The man who implemented Mandal VP Singh deserves Bharat Ratna more than ... - Firstpost  #Yugvani
"Hobby Lobby and the question for religious freedom" — Andrew Koppelman on how law copes with religion: #SCOTUS
"Modernity as a hermeneutic problem" — Thomas Pfau responds to the commentary on Minding the Modern:
Pfau: "My reading challenges recent attempts to claim Hobbes as a precursor of modern liberalism and individualism."
Babasaheb #Ambedkar also goes further and reveals his deep knowledge of the Rig Veda … via
[What do I obtain if I refrain from eating onion (and so on)? - In the case of the Śyena and the Agnīṣomīya rituals,]
Sri Elst's  understanding of Hindu psyche is deeper than that of many Hindus
For the no of responses rec'vd on religion from Left and Right Two Pieces on "Religion"
Dalits who converted to Buddhism, when is VHP doing their #GharWapsi
Under the present dispensation, discriminatory practices against the most vulnerable people may flourish even more
"Hyperboles, half-truths & undeliverable promises hv built a castle of dreams in 2014. 2015 cld be the yr of awakening":
Modi has maintained a stoic silence on the dangerous pronouncements, actions of BJP ideologues
[not meant for the really big guys, chaps like Vivekananda Tilak Gokhale or Sri Aurobindo. We need a different type.]
Dear @SavitriEraParty please help us reach this message to larger public through a RT: Who harassed whom?
5 Lessons You Can Learn From Failure
#Gender equality in india: my wish list for #2015 - excellent post by @mizarcle
Read more on this noxious but oft repeated view here:
Indian Express on the conclave @sarkar_swati 
This is why lack of sleep is destroying your brain
Patriarchy is a dual system, a system in which men oppress women, and in which men oppress themselves and each other.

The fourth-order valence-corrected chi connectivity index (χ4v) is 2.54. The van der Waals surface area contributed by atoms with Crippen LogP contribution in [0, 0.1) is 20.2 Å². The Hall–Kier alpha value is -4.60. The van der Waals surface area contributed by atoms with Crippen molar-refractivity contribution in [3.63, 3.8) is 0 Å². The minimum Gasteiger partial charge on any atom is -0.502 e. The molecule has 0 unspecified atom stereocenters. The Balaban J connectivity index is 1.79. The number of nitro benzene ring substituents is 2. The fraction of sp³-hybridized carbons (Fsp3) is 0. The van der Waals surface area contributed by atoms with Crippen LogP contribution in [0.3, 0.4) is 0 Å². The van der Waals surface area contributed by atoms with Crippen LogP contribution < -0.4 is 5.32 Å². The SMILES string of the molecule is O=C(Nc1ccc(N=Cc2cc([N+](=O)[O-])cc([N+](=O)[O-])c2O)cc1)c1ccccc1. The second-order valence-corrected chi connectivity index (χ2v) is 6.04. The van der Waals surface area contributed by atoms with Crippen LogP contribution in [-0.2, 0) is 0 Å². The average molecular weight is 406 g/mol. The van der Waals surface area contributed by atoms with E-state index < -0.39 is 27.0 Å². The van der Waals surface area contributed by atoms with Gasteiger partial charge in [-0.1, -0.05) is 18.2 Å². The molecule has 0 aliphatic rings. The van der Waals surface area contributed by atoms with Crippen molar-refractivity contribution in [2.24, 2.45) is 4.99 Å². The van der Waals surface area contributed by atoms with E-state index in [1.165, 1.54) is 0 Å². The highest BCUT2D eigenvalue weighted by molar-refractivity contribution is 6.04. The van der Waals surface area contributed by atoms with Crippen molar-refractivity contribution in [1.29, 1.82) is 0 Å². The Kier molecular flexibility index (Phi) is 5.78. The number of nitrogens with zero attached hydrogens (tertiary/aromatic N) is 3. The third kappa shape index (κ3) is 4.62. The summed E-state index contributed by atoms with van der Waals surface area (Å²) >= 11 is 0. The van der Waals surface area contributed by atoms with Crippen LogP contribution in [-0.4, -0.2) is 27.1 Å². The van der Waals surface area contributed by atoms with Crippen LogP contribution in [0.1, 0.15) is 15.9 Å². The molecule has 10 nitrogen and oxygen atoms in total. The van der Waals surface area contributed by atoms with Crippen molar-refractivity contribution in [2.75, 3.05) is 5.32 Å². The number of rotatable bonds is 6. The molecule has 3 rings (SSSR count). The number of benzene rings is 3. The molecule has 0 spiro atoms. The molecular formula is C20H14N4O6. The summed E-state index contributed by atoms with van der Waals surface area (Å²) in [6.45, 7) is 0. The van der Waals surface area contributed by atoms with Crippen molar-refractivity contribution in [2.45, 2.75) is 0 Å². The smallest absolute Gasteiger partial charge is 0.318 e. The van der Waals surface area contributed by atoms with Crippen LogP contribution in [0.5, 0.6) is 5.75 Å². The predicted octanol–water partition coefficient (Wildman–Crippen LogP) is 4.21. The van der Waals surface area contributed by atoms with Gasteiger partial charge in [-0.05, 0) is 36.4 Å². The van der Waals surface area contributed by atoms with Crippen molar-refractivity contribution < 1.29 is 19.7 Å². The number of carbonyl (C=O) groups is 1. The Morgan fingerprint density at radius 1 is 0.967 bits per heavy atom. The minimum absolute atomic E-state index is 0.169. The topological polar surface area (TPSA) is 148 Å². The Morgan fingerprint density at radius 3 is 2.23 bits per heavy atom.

[men’s patriarchal competition with each other makes use of women as symbols of success, as mediators, as refuges, and as an underclass.]
[others often think he is gay because he is a dancer. The patriarchal connection: if you are not trying to kill other men, you must be gay.]
@Lutyenspundit MEN’S POWER WITH OTHER MEN By Joseph Pleck, PhD males assumed that any romantic attraction they experienced was mutual & amp; assume its mutual !!
@firstpostin carries an excerpt from Ajaz Ashraf's 'The Hour before Dawn':
Good take on a government running on acronyms and alliterations by Ajaz Ashraf via
Much-needed balanced perspective on the unfair, unnecessary, unjustified accusations against Sri Aurobindo Ashram:
[Honouring a personality is not necessarily an endorsement of all of his politics, or being blind to his failures and shortcomings.] ~Hindu
K.Balachander, the Director who created women led cinema before it became a trend:
How movies embraced Hinduism (without you even noticing)
Anuradha Goyal: The Score of my life by Zubin Mehta @anuradhagoyal
The history of religion: "When people begin new religions they pick & choose from materials in available religions"